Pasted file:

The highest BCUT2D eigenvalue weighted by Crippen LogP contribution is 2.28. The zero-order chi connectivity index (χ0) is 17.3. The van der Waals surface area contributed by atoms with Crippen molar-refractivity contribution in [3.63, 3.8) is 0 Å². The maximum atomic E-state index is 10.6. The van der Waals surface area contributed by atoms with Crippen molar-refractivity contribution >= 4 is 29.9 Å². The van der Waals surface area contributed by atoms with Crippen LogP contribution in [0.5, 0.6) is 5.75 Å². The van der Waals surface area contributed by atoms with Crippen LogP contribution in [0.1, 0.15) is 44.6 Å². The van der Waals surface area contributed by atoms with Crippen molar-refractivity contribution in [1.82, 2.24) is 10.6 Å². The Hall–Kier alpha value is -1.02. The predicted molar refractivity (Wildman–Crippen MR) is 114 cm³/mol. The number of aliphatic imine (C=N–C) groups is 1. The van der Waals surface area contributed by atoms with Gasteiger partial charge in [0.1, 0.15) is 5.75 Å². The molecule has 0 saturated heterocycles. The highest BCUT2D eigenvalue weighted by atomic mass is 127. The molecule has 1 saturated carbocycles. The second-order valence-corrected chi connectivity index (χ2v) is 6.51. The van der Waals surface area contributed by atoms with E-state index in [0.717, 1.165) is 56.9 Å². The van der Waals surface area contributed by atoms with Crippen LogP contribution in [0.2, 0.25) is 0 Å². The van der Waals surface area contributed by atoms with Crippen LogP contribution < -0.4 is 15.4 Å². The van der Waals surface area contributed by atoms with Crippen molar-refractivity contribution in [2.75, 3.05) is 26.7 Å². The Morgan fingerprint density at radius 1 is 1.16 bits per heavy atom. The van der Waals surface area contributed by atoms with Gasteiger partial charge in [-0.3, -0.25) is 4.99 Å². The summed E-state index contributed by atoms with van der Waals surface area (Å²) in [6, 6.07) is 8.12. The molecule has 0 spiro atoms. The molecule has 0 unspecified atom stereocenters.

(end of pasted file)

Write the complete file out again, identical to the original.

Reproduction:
The highest BCUT2D eigenvalue weighted by Crippen LogP contribution is 2.28. The zero-order chi connectivity index (χ0) is 17.3. The van der Waals surface area contributed by atoms with Crippen molar-refractivity contribution in [3.63, 3.8) is 0 Å². The maximum atomic E-state index is 10.6. The van der Waals surface area contributed by atoms with Crippen molar-refractivity contribution >= 4 is 29.9 Å². The van der Waals surface area contributed by atoms with Crippen LogP contribution in [0.5, 0.6) is 5.75 Å². The van der Waals surface area contributed by atoms with Crippen LogP contribution in [0.1, 0.15) is 44.6 Å². The van der Waals surface area contributed by atoms with Crippen molar-refractivity contribution in [1.82, 2.24) is 10.6 Å². The Hall–Kier alpha value is -1.02. The predicted molar refractivity (Wildman–Crippen MR) is 114 cm³/mol. The number of aliphatic imine (C=N–C) groups is 1. The van der Waals surface area contributed by atoms with Gasteiger partial charge in [0.1, 0.15) is 5.75 Å². The molecule has 0 saturated heterocycles. The highest BCUT2D eigenvalue weighted by atomic mass is 127. The molecule has 1 saturated carbocycles. The second-order valence-corrected chi connectivity index (χ2v) is 6.51. The van der Waals surface area contributed by atoms with E-state index in [0.717, 1.165) is 56.9 Å². The van der Waals surface area contributed by atoms with Crippen LogP contribution in [0.2, 0.25) is 0 Å². The van der Waals surface area contributed by atoms with Crippen LogP contribution < -0.4 is 15.4 Å². The van der Waals surface area contributed by atoms with Crippen molar-refractivity contribution in [2.75, 3.05) is 26.7 Å². The Morgan fingerprint density at radius 1 is 1.16 bits per heavy atom. The van der Waals surface area contributed by atoms with Gasteiger partial charge in [-0.3, -0.25) is 4.99 Å². The summed E-state index contributed by atoms with van der Waals surface area (Å²) in [6, 6.07) is 8.12. The molecule has 0 spiro atoms. The molecule has 0 unspecified atom stereocenters.